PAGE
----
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Vol 3, No 3 (2004): Polish Palliative Medicine
Artykuły poglądowe
Published online: 2004-04-27
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Fatigue in lung cancer

Robert Pirker, Wilma Minar
Advances in Palliative Medicine 2004;3(3):225-234.

open access

Vol 3, No 3 (2004): Polish Palliative Medicine
Artykuły poglądowe
Published online: 2004-04-27

Abstract

Cancer-related fatigue is common among patients with lung cancer. Cancer-related fatigue affects physical functioning, emotional well-being and overall quality of life. The aetiology of fatigue is multifactorial and includes cancer itself, anti-cancer therapy, intercurrent disorders such as anaemia and infection, pain, depression and other factors. Fatigue can easily be assessed by QoL instruments such as the FACT Fatigue Scale. Diagnosis should focus on the presence and severity of fatigue and attempt to identify potential causes of fatigue. The treatment of fatigue should focus on correction of the underlying cause. Besides anti- -cancer therapy and enhanced supportive care measures, other important treatment options include anaemia correction, treatment of infections, correction of metabolic disorders, pain control, anti-depressive treatment and regular sleep. Whereas avoidance of unnecessary physical activities might be necessary in some patients, physical training might help in selected patients. Oncologists must be aware of the impact of fatigue and offer adequate treatment options to their patients. Finally, more research on the clinical relevance of fatigue and its treatment options are warranted.

Abstract

Cancer-related fatigue is common among patients with lung cancer. Cancer-related fatigue affects physical functioning, emotional well-being and overall quality of life. The aetiology of fatigue is multifactorial and includes cancer itself, anti-cancer therapy, intercurrent disorders such as anaemia and infection, pain, depression and other factors. Fatigue can easily be assessed by QoL instruments such as the FACT Fatigue Scale. Diagnosis should focus on the presence and severity of fatigue and attempt to identify potential causes of fatigue. The treatment of fatigue should focus on correction of the underlying cause. Besides anti- -cancer therapy and enhanced supportive care measures, other important treatment options include anaemia correction, treatment of infections, correction of metabolic disorders, pain control, anti-depressive treatment and regular sleep. Whereas avoidance of unnecessary physical activities might be necessary in some patients, physical training might help in selected patients. Oncologists must be aware of the impact of fatigue and offer adequate treatment options to their patients. Finally, more research on the clinical relevance of fatigue and its treatment options are warranted.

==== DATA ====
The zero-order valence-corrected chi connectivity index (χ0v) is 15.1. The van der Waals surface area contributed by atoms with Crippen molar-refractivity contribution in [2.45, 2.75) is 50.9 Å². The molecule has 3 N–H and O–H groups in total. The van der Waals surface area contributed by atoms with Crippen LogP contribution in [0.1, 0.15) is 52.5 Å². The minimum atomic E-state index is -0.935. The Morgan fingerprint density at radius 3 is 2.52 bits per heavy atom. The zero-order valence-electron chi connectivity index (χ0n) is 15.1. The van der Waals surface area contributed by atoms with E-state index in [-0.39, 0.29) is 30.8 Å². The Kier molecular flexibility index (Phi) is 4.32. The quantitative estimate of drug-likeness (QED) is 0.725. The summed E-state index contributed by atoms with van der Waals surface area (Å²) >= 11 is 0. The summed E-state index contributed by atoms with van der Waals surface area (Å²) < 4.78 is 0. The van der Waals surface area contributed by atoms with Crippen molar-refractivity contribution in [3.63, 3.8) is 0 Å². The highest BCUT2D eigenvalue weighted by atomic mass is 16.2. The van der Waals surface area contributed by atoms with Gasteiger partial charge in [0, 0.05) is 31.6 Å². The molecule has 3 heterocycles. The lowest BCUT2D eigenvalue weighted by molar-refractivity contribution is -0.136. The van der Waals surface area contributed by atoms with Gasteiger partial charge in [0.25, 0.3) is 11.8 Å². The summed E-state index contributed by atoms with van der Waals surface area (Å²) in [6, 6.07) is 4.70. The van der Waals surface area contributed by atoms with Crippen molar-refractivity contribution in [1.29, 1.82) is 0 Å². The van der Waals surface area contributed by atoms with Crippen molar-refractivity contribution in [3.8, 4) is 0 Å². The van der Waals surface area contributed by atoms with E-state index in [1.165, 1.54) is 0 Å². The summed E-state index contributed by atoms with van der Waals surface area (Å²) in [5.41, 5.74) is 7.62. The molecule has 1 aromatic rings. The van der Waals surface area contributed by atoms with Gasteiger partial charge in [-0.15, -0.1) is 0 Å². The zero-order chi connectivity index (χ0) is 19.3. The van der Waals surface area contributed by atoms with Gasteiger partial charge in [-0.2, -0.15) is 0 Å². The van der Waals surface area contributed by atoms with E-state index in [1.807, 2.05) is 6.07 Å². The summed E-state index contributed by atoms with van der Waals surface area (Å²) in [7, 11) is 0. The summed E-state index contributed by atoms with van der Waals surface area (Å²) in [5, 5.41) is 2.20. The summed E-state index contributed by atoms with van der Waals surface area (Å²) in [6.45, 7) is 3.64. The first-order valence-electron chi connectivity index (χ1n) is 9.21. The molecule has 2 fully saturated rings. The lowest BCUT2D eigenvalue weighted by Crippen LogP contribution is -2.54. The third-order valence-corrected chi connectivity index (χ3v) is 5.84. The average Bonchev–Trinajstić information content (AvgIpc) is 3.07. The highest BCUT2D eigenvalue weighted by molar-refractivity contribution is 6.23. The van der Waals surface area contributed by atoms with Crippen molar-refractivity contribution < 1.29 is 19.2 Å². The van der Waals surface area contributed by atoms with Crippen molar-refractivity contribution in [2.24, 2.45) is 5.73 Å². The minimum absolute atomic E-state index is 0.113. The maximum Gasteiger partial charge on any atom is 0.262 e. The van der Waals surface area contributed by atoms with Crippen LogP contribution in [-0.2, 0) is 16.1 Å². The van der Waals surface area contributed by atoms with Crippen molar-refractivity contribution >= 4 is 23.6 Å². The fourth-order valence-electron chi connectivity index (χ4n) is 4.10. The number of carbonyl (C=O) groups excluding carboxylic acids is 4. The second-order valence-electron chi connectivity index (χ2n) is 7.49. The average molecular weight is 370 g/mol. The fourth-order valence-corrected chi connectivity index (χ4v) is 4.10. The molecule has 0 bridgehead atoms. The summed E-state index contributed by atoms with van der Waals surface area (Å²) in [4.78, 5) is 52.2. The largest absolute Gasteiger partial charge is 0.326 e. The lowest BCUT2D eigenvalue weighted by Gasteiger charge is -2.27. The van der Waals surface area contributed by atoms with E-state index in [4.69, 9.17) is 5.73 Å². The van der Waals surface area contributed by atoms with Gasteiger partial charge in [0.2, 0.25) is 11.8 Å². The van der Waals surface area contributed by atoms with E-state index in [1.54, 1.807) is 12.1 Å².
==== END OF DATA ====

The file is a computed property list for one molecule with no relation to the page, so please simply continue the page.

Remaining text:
Get Citation

Keywords

lung cancer; fatigue; anaemia; quality of life; supportive care

About this article
Title

Fatigue in lung cancer

Journal

Advances in Palliative Medicine

Issue

Vol 3, No 3 (2004): Polish Palliative Medicine

Pages

225-234

Published online

2004-04-27

Bibliographic record

Advances in Palliative Medicine 2004;3(3):225-234.

Keywords

lung cancer
fatigue
anaemia
quality of life
supportive care

Authors

Robert Pirker
Wilma Minar

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